There is growing recognition of the revolutionary potential of the blockchain technology, which first saw the light of day as the software underpinning bitcoin. The Economist has run a cover story describing its “distributed ledger”, which potentially renders all sorts of intermediaries redundant as the “great trust engine.” Yet even as there has been a surge in startups looking to build businesses using the bitcoin blockchain, there has been growing concern about the strength and efficiency of that blockchain, and various attempts to design alternative blockchains that are not connected to bitcoin. Some of these efforts have been led by incumbent financial firms, either individually or in consortiums, whilst there has been a growing number of partnerships between blockchain startups and incumbent financial firms.
Which blockchain, if any, will come out on top? Will partnership strategies play a big part in determining this? Will partnerships actually increase the spread and size of the benefits generated by adopting blockchain technology? Will billions of dollars of revenues currently generated through financial intermediation be wiped out by more efficient blockchain technology, benefiting consumers? And which types of intermediation are most at risk of creative destruction? Or will partnerships and/or acquisitions allow incumbents to become more efficient and profitable while protecting their traditional intermediary functions?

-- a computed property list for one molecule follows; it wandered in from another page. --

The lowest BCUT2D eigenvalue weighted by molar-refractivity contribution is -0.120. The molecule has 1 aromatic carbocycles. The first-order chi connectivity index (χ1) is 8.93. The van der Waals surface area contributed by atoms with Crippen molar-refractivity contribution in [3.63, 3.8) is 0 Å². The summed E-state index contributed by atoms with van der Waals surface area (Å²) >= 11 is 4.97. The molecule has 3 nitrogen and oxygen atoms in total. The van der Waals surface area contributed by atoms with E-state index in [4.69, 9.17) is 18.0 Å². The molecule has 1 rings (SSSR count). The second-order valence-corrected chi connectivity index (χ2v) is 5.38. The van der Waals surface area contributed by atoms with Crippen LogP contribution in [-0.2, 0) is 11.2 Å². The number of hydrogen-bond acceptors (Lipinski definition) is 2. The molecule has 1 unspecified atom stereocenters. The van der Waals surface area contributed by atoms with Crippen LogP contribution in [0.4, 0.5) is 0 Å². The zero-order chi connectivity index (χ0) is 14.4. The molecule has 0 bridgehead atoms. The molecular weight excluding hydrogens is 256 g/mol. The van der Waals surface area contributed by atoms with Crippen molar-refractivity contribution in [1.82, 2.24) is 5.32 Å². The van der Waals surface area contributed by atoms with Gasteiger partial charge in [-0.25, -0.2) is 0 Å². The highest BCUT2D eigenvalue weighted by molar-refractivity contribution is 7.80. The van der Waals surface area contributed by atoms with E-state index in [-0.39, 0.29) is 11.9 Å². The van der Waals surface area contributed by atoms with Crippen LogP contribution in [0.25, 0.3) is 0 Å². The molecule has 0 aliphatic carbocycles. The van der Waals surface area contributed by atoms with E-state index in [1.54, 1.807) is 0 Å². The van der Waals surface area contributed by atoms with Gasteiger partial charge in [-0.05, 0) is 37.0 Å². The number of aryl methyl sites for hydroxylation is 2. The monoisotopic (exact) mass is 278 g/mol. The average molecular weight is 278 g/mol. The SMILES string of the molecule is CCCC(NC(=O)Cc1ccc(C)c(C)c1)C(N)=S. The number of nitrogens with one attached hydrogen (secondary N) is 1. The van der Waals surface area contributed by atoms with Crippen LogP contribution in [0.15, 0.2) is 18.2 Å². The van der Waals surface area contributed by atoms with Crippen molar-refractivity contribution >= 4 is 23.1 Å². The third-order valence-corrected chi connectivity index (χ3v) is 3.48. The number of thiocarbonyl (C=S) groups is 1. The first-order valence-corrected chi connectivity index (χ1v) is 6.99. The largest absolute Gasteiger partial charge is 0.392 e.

Michael Novogratz, Former president, Fortress Investment Group
Todd McDonald, Co-founder, R3
Jeremy Allaire, Founder, chairman and chief executive, Circle
Moderator: Matthew Bishop, Senior editor, The Economist Group